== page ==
But what exactly is opinion as distinguished from statements of fact? The U.S. Supreme Court in Milkovich v. Lorain Co. (1990) looked at whether a statement “is sufficiently factual to be susceptible of being proved true or false.” An opinion is inherently subjective and is not susceptible of being proved true or false.

A more detailed judicial test came with Ollman v. Evans (1984) in which a federal appeals court suggested a four-part test to determine whether a statement is protected opinion. The test brings context into the analysis, helping a court determine the difference between fact and opinion by examining how the article was presented to readers (news or op-ed, for example), and the contextual meaning of the words.

1. Is the statement verifiable, that is, capable of being proven true or false?
2. What is the common usage of the words in the statement?
3. What is the journalistic context in which the statement is made? (for example,
an op-ed would signal opinion); and
4. What is the social context in which the statement is made?

Apply the Opinion Standard to Alex Jones

“As a pundit, and as someone who is giving opinion, my opinions have been wrong but they were never wrong consciously to hurt people,” Jones said during a deposition. He also argued that opinions, even wrong ones expressed in the spirit of journalism, may have value under the First Amendment. In an attempt to dismiss a defamation lawsuit, Jones compared himself to Carl Bernstein and Bob Woodward, The Washington Post journalists who helped uncover the Watergate scandal. Jones said he was acting like a journalist when his opinion led him to question the narrative of the Sandy Hook school shooting in 2012. Lawyers for Jones wrote in his filing for dismissal: “Such journalism, questioning official narratives, would be chilled if reporters were subject to liability if they turned out to be wrong…. To stifle the press (by making them liable for merely interviewing people who have strange theories) will simply turn this human tragedy into a Constitutional one.” Jones acknowledged that some of his opinions were baseless, but asserted, “I was stating that I was reporting on the general questioning when others were questioning. And, you know, it’s painful that we have to question big public events. I think that’s an essential part of the First Amendment in America.”

In response, Bill Bloss, an attorney for the families, said in multiple news reports that, “The First Amendment simply does not protect false statements about the parents of one of the worst tragedies in our nation’s history. Any effort by any of the defendants to avoid responsibility for the harm that they have inflicted will be unsuccessful.”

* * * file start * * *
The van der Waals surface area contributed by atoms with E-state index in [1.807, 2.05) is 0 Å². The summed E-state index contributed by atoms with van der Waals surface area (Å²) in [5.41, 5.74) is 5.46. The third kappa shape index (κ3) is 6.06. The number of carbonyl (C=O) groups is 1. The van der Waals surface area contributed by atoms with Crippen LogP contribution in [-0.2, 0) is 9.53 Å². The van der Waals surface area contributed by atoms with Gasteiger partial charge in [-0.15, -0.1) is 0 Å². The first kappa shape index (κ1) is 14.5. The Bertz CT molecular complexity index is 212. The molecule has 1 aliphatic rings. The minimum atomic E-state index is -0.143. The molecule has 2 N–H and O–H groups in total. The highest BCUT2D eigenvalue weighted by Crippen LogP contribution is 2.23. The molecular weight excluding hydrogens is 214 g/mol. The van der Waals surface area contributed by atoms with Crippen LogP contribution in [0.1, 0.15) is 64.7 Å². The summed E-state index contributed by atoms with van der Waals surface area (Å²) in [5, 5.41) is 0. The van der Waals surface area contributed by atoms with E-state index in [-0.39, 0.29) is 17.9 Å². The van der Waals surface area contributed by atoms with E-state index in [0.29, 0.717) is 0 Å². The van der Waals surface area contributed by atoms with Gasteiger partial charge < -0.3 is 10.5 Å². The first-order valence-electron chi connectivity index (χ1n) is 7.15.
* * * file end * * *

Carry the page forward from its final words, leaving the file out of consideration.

Activity: Students as Judges

Invite students to reflect upon why the First Amendment protects expressions of opinion. Then invite students to imagine they are judges in a court. Have them apply the four-part opinion test to Alex Jones’ statements as detailed in Table 2. Invite students to determine (1) whether the statements were verifiable; (2) whether the statements express use common usage of words to convey their meaning; (3) the journalistic context in which Jones made his statements as signaling an assertion of fact or opinion; and (4) the social context in which his statements were expressed. Invite the students to analyze whether Alex Jones’ deposition statements about the Sandy Hook massacre constitutes opinion rather than meant as expressions of verifiable fact.


Issue #4: The Rhetorical Hyperbole

Another type of opinion defense involves rhetorical hyperbole. Again, defamation suits involve statements of fact. In some situations, an expression can be so outrageous or hyperbolic that no reasonable person would conclude that it constitutes a statement of verifiable fact.

For example, in the U.S. Supreme Court Case Greenbelt Cooperative Publishing v. Bresler (1970), a newspaper quoted a person who said that a developer’s negotiating position on a land deal with the city of Greenbelt, Maryland amounted to “blackmail.” The Court ruled that the statement in context did not actually accuse the developer of the crime of blackmail, but rather “even the most careless reader must have perceived that the word was no more than rhetorical hyperbole, a vigorous epithet used by those who considered [the developer’s] negotiating position extremely unreasonable.”

In another case, Supreme Court case, Letter Carriers v. Austin (1974), the use of the word “scab” for workers who crossed the picket line in a strike was “merely rhetorical hyperbole, a lusty and imaginative expression of the contempt felt by union members,” and not an accusation involving the crime of treason. Listeners and readers would understand it as a hyperbolic statement.